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Saturday, October 1, 2022

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UH, Methodist Hospital collaborate to create health treatment center


The UH College of Technology and the Methodist Hospital Research Institute partnered and produced the Abramson Center for the Future of Health, with research professor Clifford C. Dacso serving as executive director.

The center focuses mainly on giving patients the tools that they need in order to make informed judgments in regards to their treatment.

Treatment is, first and foremost, something that a patient and medical personnel do together, starting with placing technology in the hands of the patient, Dacso said.

The Abramson Center was recently awarded a $1 million grant from the Texas Emerging Technology Fund for research and work on an easy-to-use technology suite that allows the patient a greater amount of control in medical testing.

“One of the things we’ve been working on is this notion of ‘can we give you information that you ordinarily would not be able to get outside of a hospital or a doctor’s office or a lab,’” Dacso said. “All our technology that we’ve been working on for the past several years is focused on that idea, giving you information in real time that’s actionable.”

Focusing on what is normal to the masses is not necessarily the best way to approach individual treatment, Dacso said.

The instruments that the center is currently working on are calibrated specifically to the patient that is using them, establishing a new set of norms that apply only to them—thus making it easier to identify when preventative measures should be taken to avoid hospital visits.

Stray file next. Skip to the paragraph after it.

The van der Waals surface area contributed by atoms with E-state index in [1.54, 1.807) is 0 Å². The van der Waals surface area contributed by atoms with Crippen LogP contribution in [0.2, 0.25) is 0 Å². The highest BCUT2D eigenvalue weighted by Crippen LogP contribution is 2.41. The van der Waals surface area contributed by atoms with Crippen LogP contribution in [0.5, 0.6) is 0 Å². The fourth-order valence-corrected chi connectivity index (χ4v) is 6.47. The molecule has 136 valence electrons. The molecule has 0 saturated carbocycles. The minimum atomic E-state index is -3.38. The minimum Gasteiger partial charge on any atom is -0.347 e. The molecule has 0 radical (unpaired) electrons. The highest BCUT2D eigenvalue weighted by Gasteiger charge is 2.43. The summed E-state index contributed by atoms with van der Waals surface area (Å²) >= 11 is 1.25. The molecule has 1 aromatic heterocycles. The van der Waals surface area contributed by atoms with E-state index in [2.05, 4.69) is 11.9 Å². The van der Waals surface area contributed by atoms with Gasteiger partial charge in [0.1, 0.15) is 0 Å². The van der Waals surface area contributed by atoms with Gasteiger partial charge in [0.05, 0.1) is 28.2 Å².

“Most chronic illnesses… Are characterized by stability punctuated by decompensation events. Most of those decompensation events, on the surface at least, come without warning,” Dacso said. “On the other hand, if you know what to look for, there are plenty of signs that would give information that said, ‘if you don’t do something in the next six or 12 hours, 36 hours from now, something really awful is going to happen to you.’”

The Blue Scale, which looks like a bathroom scale with handlebars, is a tool for heart patients that the center is working to commercialize through Dacso’s company, Blue Box Health.

The Blue Scale reads heart rate, fluid retention, cardiac output and weight in less than a minute.

“You stand on it, hold onto the handles, and it takes a series of noninvasive readings that correlate with the amount of blood your heart is pumping,” Dacso said.

Blue Box Health was one of 50 companies competing for the grant that it received.


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